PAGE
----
Faustino vineyards

Rioja’s great white hope

30 May, 2023

Shay Waterworth investigates the potential for Rioja blanco as consumer tastes swing towards lighter styles and climate change means bringing in different grape varieties.

According to the International Organisation of Vine & Wine, global wine consumption was down for a third year in a row in 2021 despite overall production increasing. Breaking it down we see a falling appetite among younger consumers for richer, full-bodied red wines and a growth in lighter styles such as rosé, sparkling and whites. To many traditional red wine regions alarm bells are ringing, but in Spain Rioja is well positioned to adapt.

The denomination has seen the popularity of its red wines soar since it was awarded Denominación de Origen Calificada in 1991, but now this demand for white wines is planting a significant fork in the road for many top producers.

Traditionally, the Rioja region was, in fact, known for its white wines and it wasn’t until the mid-1800s that a severe phylloxera epidemic in Europe caused a change. The louse ravaged French vineyards and saw winemakers relocate to Rioja to make similar-style wines, leading to a revolution of red wines. Today, the region is a major player in the world of reds, but according to Rodolpho Bastida, head winemaker at Ramón Bilbao, the quality of Rioja’s traditional whites was high.

“If you look at the historical results of wine competitions from the 1800s, the region was producing excellent white wines and it was by far more popular than reds from Rioja,” says Bastida. “But over time this changed and influences from other regions put red wines in more demand.”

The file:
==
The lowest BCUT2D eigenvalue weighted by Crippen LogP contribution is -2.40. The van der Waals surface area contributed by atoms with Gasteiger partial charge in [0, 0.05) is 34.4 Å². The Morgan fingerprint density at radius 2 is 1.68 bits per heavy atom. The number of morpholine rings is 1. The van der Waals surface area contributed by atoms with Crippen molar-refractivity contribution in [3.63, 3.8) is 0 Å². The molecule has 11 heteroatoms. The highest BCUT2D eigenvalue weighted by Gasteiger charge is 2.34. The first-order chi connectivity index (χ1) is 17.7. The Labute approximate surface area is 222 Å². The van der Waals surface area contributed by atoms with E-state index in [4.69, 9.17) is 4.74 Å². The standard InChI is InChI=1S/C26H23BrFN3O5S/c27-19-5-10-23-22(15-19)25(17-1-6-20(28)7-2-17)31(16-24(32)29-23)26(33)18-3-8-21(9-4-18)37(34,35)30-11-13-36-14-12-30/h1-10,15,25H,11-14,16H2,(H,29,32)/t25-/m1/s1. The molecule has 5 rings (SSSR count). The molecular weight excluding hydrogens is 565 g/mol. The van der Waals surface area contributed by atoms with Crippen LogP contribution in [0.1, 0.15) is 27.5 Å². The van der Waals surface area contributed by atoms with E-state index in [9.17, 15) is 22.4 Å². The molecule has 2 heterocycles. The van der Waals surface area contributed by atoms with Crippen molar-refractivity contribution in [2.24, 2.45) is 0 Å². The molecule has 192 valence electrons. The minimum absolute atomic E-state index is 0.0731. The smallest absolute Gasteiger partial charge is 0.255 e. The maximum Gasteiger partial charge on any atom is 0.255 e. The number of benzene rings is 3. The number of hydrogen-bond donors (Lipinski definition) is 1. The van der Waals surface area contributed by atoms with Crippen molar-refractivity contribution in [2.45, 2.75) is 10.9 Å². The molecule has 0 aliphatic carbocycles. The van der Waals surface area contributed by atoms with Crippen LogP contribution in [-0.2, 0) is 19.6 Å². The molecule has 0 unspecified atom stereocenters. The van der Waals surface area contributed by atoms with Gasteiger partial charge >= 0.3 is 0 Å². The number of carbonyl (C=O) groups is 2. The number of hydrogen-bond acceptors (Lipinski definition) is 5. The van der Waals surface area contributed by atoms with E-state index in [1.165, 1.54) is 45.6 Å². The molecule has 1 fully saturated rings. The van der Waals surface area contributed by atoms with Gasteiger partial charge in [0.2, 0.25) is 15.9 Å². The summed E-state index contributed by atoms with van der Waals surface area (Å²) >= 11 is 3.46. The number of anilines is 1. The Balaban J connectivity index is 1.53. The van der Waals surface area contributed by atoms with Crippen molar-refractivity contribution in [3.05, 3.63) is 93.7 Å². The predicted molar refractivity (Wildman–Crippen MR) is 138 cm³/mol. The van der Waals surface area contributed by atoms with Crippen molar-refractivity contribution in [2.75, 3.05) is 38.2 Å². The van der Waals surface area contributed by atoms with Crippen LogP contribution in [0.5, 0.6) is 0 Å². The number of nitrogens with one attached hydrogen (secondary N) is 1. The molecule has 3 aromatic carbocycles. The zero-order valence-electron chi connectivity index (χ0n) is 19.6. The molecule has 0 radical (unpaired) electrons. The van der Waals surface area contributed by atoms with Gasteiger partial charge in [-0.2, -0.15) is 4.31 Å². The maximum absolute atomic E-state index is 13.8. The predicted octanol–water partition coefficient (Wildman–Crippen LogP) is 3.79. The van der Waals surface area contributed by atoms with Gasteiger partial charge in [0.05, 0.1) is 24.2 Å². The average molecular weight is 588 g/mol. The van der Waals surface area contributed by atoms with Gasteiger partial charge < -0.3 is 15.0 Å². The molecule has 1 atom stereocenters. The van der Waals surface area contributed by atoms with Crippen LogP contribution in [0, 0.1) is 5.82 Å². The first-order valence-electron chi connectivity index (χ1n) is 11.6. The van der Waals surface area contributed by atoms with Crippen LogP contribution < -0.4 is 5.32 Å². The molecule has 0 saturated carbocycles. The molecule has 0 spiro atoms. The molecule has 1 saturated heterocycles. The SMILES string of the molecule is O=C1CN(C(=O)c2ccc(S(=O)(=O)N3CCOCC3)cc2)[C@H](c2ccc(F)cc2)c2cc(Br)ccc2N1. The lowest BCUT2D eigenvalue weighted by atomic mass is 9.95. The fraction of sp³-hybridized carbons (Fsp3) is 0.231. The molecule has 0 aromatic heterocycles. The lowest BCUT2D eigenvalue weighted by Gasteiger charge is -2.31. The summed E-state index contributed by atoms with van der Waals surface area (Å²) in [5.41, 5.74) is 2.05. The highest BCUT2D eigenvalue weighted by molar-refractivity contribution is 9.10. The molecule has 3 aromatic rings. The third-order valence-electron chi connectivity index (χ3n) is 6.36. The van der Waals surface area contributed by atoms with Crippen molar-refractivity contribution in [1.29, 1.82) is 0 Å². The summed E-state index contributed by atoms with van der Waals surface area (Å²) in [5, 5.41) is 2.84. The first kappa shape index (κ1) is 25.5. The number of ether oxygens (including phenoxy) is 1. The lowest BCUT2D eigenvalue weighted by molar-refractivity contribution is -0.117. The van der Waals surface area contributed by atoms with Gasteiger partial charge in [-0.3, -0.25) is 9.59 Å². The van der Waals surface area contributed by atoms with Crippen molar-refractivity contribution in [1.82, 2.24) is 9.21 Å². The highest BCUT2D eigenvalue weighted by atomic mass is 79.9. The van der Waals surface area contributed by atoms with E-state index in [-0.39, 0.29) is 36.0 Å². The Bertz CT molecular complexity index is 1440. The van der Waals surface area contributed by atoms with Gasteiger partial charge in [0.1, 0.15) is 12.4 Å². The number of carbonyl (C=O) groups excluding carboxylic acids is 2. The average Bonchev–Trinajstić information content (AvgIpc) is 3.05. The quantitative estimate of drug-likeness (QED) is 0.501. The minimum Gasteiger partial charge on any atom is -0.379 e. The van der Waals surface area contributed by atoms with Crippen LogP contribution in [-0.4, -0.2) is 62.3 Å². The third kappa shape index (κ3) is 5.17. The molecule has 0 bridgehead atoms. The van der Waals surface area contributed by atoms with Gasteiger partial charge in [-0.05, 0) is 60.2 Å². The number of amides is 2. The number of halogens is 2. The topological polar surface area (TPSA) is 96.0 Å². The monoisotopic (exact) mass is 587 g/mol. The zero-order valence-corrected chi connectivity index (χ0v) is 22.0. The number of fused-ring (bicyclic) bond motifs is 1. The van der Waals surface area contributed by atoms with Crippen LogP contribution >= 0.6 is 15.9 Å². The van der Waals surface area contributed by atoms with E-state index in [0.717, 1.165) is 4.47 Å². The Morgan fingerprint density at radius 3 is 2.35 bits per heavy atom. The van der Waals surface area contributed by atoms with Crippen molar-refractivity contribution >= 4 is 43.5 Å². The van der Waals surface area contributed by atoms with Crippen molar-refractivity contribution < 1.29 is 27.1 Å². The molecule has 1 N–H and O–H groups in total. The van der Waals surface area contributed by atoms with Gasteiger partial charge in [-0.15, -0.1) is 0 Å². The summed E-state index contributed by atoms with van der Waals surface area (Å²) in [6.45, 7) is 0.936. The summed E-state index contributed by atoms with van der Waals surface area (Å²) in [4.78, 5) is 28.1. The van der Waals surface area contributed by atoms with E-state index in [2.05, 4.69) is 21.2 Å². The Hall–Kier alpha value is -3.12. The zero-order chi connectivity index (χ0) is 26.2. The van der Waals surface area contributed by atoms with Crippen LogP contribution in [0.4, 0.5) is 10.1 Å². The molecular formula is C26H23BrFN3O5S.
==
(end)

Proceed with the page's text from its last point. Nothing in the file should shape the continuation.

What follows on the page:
Rioja blanco today

According to Rioja’s Consejo Regulador, production of white Rioja accounted for just shy of 10% of the total volume in 2021, compared to around 5% in 2012. The area of white grape varieties planted in the region has also increased by almost 50% since 2015. In the UK, which remains one of Rioja’s major markets, sales of white Rioja have grown steadily, up from 8.7% in 2019 to 9.6% in 2021 according to a report by Harpers Wine & Spirit late last year. In terms of volume, the region produced 24 million litres of white wine, up from 21 million in 2018.

These numbers sound impressive, but it’s important to remember the vast scale of red Rioja wine compared to its white counterpart. On the surface this could look like a random fluctuation, but one telling sign that white Rioja’s a serious trend is that the major players are taking note – and in some cases acting.

According to the same Harpers report, the Rioja region is looking to increase the value of its white wines by 23% to 2025 and in 2021 CVNE introduced Monopole Clásico Gran Reserva, a style recently revived by the brand after it was first introduced in 1905. “CVNE discontinued Monopole in the late 1900s, as consumer preferences realigned towards more 'pure' and fresh styles,” says CVNE chief executive Victor Urrutia. “But classical Rioja white is back in vogue again – after tasting an old bottle from the 1970s, we decided to reboot Monopole and release the 2014 as a Gran Reserva.”